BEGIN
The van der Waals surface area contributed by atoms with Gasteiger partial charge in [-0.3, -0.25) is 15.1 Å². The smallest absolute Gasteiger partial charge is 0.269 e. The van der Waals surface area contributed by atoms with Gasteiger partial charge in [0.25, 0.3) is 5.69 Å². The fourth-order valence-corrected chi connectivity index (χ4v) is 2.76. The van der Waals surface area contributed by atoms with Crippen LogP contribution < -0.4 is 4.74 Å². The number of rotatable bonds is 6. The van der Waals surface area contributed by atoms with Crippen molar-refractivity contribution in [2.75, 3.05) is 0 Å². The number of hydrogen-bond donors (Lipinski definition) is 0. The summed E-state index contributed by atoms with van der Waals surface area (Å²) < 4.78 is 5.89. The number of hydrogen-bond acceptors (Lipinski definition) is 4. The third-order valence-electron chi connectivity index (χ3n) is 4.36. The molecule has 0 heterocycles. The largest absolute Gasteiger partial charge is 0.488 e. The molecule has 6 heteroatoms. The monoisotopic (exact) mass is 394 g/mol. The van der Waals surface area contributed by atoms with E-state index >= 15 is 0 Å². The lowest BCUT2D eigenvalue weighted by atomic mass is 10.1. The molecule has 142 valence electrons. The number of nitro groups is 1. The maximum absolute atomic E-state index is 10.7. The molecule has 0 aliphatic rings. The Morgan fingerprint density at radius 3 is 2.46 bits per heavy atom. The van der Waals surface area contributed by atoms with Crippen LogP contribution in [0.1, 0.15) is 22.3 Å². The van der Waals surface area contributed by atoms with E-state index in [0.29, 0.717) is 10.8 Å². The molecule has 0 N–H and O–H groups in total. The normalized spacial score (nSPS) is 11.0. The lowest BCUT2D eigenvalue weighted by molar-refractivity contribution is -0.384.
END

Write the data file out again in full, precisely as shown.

The van der Waals surface area contributed by atoms with Gasteiger partial charge in [-0.3, -0.25) is 15.1 Å². The smallest absolute Gasteiger partial charge is 0.269 e. The van der Waals surface area contributed by atoms with Gasteiger partial charge in [0.25, 0.3) is 5.69 Å². The fourth-order valence-corrected chi connectivity index (χ4v) is 2.76. The van der Waals surface area contributed by atoms with Crippen LogP contribution < -0.4 is 4.74 Å². The number of rotatable bonds is 6. The van der Waals surface area contributed by atoms with Crippen molar-refractivity contribution in [2.75, 3.05) is 0 Å². The number of hydrogen-bond donors (Lipinski definition) is 0. The summed E-state index contributed by atoms with van der Waals surface area (Å²) < 4.78 is 5.89. The number of hydrogen-bond acceptors (Lipinski definition) is 4. The third-order valence-electron chi connectivity index (χ3n) is 4.36. The molecule has 0 heterocycles. The largest absolute Gasteiger partial charge is 0.488 e. The molecule has 6 heteroatoms. The monoisotopic (exact) mass is 394 g/mol. The van der Waals surface area contributed by atoms with E-state index >= 15 is 0 Å². The lowest BCUT2D eigenvalue weighted by atomic mass is 10.1. The molecule has 142 valence electrons. The number of nitro groups is 1. The maximum absolute atomic E-state index is 10.7. The molecule has 0 aliphatic rings. The Morgan fingerprint density at radius 3 is 2.46 bits per heavy atom. The van der Waals surface area contributed by atoms with Crippen LogP contribution in [0.1, 0.15) is 22.3 Å². The van der Waals surface area contributed by atoms with E-state index in [0.29, 0.717) is 10.8 Å². The molecule has 0 N–H and O–H groups in total. The normalized spacial score (nSPS) is 11.0. The lowest BCUT2D eigenvalue weighted by molar-refractivity contribution is -0.384.